Surveillance Radar (WSR- 88D), then identified the formation of a Bow Echo
east of Kingston. In addition, the WSR-88D archived color information
displaying wind motion. This "Velocity Imagery" indicated the presence of a
Derecho, as high velocity winds were contained over a large area inside the
bow shape. In essence, strong jet stream winds were transported to ground
level as the Derecho passed.
These storms continued moving southeast, reaching Thousand Island Park
shortly after 4:00 am with wind estimates exceeding 60 knots (69 mph). During
this period a Lightning Detection System (LDS) displayed flash rates of 3000
strokes per hour.
|Graph shows that over 600 lightning strikes were
observed in a 10 minute period during the storms peak intensity. 600
lightning strikes in 10 minutes translates into 60
strikes a minute or one strike every second.
Satellite photography depicted expanding cloud tops to
75,000 feet. The Derecho had a width of 50 to 100 miles and a nearly
continuous path until reaching southern New England by 8:00 am.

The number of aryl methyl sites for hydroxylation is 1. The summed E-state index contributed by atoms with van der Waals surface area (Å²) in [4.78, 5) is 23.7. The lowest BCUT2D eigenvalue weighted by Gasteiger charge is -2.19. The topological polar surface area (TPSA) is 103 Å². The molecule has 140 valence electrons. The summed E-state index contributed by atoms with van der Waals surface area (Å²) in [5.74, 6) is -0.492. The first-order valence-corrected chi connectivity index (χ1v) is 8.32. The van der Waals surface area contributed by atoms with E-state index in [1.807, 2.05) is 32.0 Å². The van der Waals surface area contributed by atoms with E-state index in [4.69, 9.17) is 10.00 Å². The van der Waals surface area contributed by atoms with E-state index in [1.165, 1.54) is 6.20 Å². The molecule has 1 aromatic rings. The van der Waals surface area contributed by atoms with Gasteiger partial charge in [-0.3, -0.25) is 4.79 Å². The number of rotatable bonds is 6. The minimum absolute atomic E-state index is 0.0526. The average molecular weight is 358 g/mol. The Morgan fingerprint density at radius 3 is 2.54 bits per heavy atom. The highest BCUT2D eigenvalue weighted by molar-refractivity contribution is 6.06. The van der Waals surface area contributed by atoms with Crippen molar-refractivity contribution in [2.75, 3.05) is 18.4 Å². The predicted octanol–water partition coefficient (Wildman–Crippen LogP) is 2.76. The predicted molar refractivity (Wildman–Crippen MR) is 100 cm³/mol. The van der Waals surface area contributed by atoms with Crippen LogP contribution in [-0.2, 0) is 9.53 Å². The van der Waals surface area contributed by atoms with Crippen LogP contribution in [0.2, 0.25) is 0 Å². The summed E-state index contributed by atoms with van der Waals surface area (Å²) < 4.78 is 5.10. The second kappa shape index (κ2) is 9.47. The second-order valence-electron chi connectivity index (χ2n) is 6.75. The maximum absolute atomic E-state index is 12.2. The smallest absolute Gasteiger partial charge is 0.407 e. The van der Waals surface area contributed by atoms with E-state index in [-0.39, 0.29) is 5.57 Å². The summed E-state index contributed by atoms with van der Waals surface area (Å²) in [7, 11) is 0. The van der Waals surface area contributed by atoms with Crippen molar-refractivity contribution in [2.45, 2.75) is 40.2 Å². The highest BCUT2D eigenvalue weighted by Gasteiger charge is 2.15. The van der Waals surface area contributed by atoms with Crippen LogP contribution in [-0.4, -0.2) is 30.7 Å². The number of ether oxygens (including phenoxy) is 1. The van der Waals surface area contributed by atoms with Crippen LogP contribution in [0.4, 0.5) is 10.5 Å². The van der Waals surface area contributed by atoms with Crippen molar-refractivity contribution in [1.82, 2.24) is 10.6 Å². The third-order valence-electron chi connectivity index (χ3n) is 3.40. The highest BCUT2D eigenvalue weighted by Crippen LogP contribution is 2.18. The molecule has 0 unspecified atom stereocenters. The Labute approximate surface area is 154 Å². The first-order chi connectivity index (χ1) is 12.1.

|Path of "Bow Echo" as it crossed southern Ontario,
New York And western New England. Time in UTC.
The unmodified Skew-T atmospheric sounding taken at Sault Ste. Marie, MI, where the derecho
originated and developed illustrate how unstable the atmosphere was. The lifted index was
-8 and the CAPE near 3000 J/Kg. The Hodograph shows there was a large amount of turning
Skew-T atmospheric sounding taken at Sault Ste. Marie, MI where the derecho originated) at 00 UTC on 07/15/95.
|Hodograph from atmospheric sounding taken at Sault Ste. Marie, MI
(where the derecho originated) at 00 UTC on 07/15/95.
Various images were taken from the WATADS software package.
Testing And Display System).
Bow Echo diagram from Storm Spotters Guide -- Guide to Meteorology (UIUC)